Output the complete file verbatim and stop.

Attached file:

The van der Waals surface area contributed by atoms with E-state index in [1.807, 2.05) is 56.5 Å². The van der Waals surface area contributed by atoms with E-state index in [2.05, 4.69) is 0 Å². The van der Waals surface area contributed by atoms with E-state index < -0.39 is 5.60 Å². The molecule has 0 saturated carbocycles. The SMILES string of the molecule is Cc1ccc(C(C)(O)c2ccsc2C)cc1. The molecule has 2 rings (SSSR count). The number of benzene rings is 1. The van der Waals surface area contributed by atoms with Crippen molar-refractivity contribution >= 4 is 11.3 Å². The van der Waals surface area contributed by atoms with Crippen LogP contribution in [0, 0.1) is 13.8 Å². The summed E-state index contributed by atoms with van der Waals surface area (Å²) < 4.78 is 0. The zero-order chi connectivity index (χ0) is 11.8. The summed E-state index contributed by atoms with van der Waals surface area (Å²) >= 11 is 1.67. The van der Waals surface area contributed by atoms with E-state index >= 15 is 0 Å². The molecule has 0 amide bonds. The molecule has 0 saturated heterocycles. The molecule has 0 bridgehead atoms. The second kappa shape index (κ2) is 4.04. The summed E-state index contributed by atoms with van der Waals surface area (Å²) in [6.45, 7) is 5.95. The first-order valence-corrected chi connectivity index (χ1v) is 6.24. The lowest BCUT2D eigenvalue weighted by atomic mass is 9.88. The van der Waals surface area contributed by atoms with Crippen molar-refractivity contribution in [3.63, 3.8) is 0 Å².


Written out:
The van der Waals surface area contributed by atoms with E-state index in [1.807, 2.05) is 56.5 Å². The van der Waals surface area contributed by atoms with E-state index in [2.05, 4.69) is 0 Å². The van der Waals surface area contributed by atoms with E-state index < -0.39 is 5.60 Å². The molecule has 0 saturated carbocycles. The SMILES string of the molecule is Cc1ccc(C(C)(O)c2ccsc2C)cc1. The molecule has 2 rings (SSSR count). The number of benzene rings is 1. The van der Waals surface area contributed by atoms with Crippen molar-refractivity contribution >= 4 is 11.3 Å². The van der Waals surface area contributed by atoms with Crippen LogP contribution in [0, 0.1) is 13.8 Å². The summed E-state index contributed by atoms with van der Waals surface area (Å²) < 4.78 is 0. The zero-order chi connectivity index (χ0) is 11.8. The summed E-state index contributed by atoms with van der Waals surface area (Å²) >= 11 is 1.67. The van der Waals surface area contributed by atoms with E-state index >= 15 is 0 Å². The molecule has 0 amide bonds. The molecule has 0 saturated heterocycles. The molecule has 0 bridgehead atoms. The second kappa shape index (κ2) is 4.04. The summed E-state index contributed by atoms with van der Waals surface area (Å²) in [6.45, 7) is 5.95. The first-order valence-corrected chi connectivity index (χ1v) is 6.24. The lowest BCUT2D eigenvalue weighted by atomic mass is 9.88. The van der Waals surface area contributed by atoms with Crippen molar-refractivity contribution in [3.63, 3.8) is 0 Å².